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I'm a long-time Windows developer, having cut my teeth on win32 and early COM. I've been working with .Net since 2001, so I'm pretty fluent in C# and the CLR. I'd never heard of Castle Windsor until I started participating in Stack Overflow. I've read the Castle Windsor "Getting Started" guide, but it's not clicking.

Teach this old dog new tricks, and tell me why I should be integrating Castle Windsor into my enterprise apps.

  • Read up on Inversion of Control. It's very useful for helping you decouple dependencies, which will help you a lot in writing unit tests, for starters. – Dan Csharpster Oct 22 '13 at 17:48
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Castle Windsor is an inversion of control tool. There are others like it.

It can give you objects with pre-built and pre-wired dependencies right in there. An entire object graph created via reflection and configuration rather than the "new" operator.

Start here: http://tech.groups.yahoo.com/group/altdotnet/message/10434


Imagine you have an email sending class. EmailSender. Imagine you have another class WorkflowStepper. Inside WorkflowStepper you need to use EmailSender.

You could always say new EmailSender().Send(emailMessage);

but that - the use of new - creates a TIGHT COUPLING that is hard to change. (this is a tiny contrived example after all)

So what if, instead of newing this bad boy up inside WorkflowStepper, you just passed it into the constructor?

So then whoever called it had to new up the EmailSender.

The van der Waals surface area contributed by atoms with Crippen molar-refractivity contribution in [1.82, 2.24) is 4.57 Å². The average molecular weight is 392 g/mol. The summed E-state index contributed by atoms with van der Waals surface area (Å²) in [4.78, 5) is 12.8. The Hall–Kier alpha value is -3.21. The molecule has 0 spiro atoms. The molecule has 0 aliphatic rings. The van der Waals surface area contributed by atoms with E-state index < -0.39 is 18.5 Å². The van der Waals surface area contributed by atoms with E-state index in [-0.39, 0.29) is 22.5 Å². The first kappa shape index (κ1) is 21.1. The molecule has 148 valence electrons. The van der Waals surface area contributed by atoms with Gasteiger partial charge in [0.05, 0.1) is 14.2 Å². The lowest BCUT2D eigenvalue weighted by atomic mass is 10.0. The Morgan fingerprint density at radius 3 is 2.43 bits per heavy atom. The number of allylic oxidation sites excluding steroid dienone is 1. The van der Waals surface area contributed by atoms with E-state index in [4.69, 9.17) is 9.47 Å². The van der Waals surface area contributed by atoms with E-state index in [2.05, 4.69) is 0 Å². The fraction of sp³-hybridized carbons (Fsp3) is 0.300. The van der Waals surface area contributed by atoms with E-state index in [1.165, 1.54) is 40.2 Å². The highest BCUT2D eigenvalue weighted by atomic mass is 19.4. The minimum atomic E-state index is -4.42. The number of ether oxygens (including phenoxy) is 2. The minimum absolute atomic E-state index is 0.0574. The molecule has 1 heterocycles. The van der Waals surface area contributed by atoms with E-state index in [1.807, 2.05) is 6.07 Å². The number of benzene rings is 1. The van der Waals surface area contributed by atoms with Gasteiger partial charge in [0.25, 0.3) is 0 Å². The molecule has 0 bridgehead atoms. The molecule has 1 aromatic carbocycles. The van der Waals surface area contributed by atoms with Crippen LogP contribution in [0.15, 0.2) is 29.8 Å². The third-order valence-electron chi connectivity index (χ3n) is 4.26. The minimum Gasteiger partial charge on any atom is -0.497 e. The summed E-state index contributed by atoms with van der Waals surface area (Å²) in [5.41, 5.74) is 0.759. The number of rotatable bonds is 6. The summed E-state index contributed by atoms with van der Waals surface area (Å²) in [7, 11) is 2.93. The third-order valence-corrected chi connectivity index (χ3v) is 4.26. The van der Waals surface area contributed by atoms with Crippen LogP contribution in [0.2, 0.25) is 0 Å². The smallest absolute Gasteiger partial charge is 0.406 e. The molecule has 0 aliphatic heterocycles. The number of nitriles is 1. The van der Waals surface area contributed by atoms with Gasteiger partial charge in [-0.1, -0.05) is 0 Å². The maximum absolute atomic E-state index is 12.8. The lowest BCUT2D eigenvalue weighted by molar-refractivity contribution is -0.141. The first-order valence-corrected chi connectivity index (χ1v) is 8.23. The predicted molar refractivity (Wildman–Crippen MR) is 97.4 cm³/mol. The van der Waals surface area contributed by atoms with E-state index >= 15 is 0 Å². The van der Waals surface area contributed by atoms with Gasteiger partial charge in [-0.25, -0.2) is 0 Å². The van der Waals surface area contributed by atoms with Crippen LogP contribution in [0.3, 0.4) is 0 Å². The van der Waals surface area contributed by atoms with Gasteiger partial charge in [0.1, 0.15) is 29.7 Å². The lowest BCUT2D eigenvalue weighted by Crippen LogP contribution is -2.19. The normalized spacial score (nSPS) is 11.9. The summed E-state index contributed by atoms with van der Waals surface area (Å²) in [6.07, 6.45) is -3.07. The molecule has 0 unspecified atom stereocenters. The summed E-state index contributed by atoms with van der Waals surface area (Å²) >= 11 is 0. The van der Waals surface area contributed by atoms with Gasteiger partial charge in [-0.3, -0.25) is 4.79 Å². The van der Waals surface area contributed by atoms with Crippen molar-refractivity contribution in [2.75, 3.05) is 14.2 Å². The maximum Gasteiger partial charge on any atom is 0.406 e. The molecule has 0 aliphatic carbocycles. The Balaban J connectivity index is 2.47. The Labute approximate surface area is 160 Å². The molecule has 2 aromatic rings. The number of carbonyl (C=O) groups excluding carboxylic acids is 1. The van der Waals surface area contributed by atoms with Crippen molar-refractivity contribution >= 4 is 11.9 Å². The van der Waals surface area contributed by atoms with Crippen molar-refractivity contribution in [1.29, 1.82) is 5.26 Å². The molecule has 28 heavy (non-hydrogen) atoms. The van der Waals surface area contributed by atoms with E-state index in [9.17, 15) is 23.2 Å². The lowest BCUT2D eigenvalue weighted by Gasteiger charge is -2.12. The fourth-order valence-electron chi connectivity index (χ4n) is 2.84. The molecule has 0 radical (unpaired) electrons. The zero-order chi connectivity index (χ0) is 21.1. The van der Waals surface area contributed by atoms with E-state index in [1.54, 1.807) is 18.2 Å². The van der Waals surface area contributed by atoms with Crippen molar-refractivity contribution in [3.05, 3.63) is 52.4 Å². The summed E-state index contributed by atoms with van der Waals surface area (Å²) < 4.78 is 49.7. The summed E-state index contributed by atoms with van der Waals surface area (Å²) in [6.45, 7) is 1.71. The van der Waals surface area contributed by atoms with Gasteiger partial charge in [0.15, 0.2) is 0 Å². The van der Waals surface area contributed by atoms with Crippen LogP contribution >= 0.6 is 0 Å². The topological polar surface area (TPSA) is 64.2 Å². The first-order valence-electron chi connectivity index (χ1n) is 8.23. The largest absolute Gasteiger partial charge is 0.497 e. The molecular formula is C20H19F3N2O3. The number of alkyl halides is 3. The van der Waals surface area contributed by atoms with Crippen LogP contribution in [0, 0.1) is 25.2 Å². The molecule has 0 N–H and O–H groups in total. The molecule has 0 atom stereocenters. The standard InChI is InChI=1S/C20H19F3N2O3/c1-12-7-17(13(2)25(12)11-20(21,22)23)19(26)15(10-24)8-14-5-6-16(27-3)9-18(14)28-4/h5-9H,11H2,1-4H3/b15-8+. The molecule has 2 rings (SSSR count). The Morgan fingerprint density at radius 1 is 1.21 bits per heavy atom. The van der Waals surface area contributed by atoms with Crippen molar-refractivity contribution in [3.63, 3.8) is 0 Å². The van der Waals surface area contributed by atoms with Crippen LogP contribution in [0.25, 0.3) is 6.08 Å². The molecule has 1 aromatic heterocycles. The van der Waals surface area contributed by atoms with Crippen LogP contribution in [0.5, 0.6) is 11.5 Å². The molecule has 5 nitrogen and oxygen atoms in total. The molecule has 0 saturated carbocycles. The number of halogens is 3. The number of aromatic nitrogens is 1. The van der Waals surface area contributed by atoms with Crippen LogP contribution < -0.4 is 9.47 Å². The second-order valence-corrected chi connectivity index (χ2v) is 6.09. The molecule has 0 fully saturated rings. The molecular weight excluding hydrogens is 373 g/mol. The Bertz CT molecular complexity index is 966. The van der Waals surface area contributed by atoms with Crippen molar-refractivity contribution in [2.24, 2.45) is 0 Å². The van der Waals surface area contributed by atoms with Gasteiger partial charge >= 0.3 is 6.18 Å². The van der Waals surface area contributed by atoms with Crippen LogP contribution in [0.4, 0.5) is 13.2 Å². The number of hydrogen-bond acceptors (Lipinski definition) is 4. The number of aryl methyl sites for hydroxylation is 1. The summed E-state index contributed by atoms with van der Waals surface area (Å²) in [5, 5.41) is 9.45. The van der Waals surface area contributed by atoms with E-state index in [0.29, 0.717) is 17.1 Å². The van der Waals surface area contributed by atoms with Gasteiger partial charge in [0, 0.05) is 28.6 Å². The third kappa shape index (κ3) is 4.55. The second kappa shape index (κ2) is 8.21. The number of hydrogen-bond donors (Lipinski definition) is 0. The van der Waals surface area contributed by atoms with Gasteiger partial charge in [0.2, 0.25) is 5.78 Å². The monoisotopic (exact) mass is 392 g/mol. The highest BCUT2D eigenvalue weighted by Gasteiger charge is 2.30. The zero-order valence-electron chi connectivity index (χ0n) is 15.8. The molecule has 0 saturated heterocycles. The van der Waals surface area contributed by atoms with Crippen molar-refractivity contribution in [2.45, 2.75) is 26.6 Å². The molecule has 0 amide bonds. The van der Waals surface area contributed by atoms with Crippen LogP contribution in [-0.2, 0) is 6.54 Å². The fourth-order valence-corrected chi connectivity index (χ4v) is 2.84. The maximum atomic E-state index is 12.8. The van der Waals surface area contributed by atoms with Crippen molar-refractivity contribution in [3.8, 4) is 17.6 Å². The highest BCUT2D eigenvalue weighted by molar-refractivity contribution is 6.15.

new WorkflowStepper(emailSender).Step()

Imagine you have hundreds of these little classes that only have one responsibility (google SRP).. and you use a few of them in WorkflowStepper:

new WorkflowStepper(emailSender, alertRegistry, databaseConnection).Step()

Imagine not worrying about the details of EmailSender when you are writing WorkflowStepper or AlertRegistry

You just worry about the concern you are working with.

Imagine this whole graph (tree) of objects and dependencies gets wired up at RUN TIME, so that when you do this:

WorkflowStepper stepper = Container.Get<WorkflowStepper>();

you get a real deal WorkflowStepper with all the dependencies automatically filled in where you need them.

There is no new

It just happens - because it knows what needs what.

And you can write fewer defects with better designed, DRY code in a testable and repeatable way.

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    AWESOME! Well written! NOW I'm excited about it. – David Hill Sep 24 '08 at 12:45
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    Damn, I want to upvote your post twice. – David Hill Sep 24 '08 at 12:47
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    Thanks. There's a lot more to it. I picked a very simple and painfully concrete example. You can use interfaces to switch out implementations. You can auto-configure entire assemblies. You can specify lifecycles like singleton or per-http-request, etc. Keep going - it will change your work. – Matt Hinze Sep 24 '08 at 17:19